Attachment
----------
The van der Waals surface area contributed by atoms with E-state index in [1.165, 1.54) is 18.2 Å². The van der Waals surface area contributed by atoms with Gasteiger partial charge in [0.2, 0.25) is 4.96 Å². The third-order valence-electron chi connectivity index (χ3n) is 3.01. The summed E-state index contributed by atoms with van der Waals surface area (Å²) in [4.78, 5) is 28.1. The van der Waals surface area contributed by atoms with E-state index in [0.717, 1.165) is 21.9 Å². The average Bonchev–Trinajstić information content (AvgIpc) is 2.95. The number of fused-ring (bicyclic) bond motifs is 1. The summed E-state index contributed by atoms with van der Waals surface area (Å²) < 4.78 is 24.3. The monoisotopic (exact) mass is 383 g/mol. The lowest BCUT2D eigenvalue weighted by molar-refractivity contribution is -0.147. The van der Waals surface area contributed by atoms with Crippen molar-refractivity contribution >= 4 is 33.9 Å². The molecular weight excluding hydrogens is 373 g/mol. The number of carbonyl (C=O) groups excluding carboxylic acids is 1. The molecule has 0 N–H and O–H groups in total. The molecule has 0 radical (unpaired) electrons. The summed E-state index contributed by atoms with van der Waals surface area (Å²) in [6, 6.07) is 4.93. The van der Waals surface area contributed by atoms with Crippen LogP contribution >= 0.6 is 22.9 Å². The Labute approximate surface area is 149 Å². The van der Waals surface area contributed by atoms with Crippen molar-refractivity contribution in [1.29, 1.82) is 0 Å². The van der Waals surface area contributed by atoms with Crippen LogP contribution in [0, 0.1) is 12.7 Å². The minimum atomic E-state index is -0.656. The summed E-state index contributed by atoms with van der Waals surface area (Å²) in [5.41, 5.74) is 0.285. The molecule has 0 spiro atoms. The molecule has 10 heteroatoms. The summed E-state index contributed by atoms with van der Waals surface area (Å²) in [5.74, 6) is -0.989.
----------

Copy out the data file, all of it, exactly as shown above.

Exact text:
The van der Waals surface area contributed by atoms with E-state index in [1.165, 1.54) is 18.2 Å². The van der Waals surface area contributed by atoms with Gasteiger partial charge in [0.2, 0.25) is 4.96 Å². The third-order valence-electron chi connectivity index (χ3n) is 3.01. The summed E-state index contributed by atoms with van der Waals surface area (Å²) in [4.78, 5) is 28.1. The van der Waals surface area contributed by atoms with E-state index in [0.717, 1.165) is 21.9 Å². The average Bonchev–Trinajstić information content (AvgIpc) is 2.95. The number of fused-ring (bicyclic) bond motifs is 1. The summed E-state index contributed by atoms with van der Waals surface area (Å²) < 4.78 is 24.3. The monoisotopic (exact) mass is 383 g/mol. The lowest BCUT2D eigenvalue weighted by molar-refractivity contribution is -0.147. The van der Waals surface area contributed by atoms with Crippen molar-refractivity contribution >= 4 is 33.9 Å². The molecular weight excluding hydrogens is 373 g/mol. The number of carbonyl (C=O) groups excluding carboxylic acids is 1. The molecule has 0 N–H and O–H groups in total. The molecule has 0 radical (unpaired) electrons. The summed E-state index contributed by atoms with van der Waals surface area (Å²) in [6, 6.07) is 4.93. The van der Waals surface area contributed by atoms with Crippen LogP contribution >= 0.6 is 22.9 Å². The Labute approximate surface area is 149 Å². The van der Waals surface area contributed by atoms with Crippen molar-refractivity contribution in [1.29, 1.82) is 0 Å². The van der Waals surface area contributed by atoms with Crippen LogP contribution in [0, 0.1) is 12.7 Å². The minimum atomic E-state index is -0.656. The summed E-state index contributed by atoms with van der Waals surface area (Å²) in [5.41, 5.74) is 0.285. The molecule has 0 spiro atoms. The molecule has 10 heteroatoms. The summed E-state index contributed by atoms with van der Waals surface area (Å²) in [5.74, 6) is -0.989.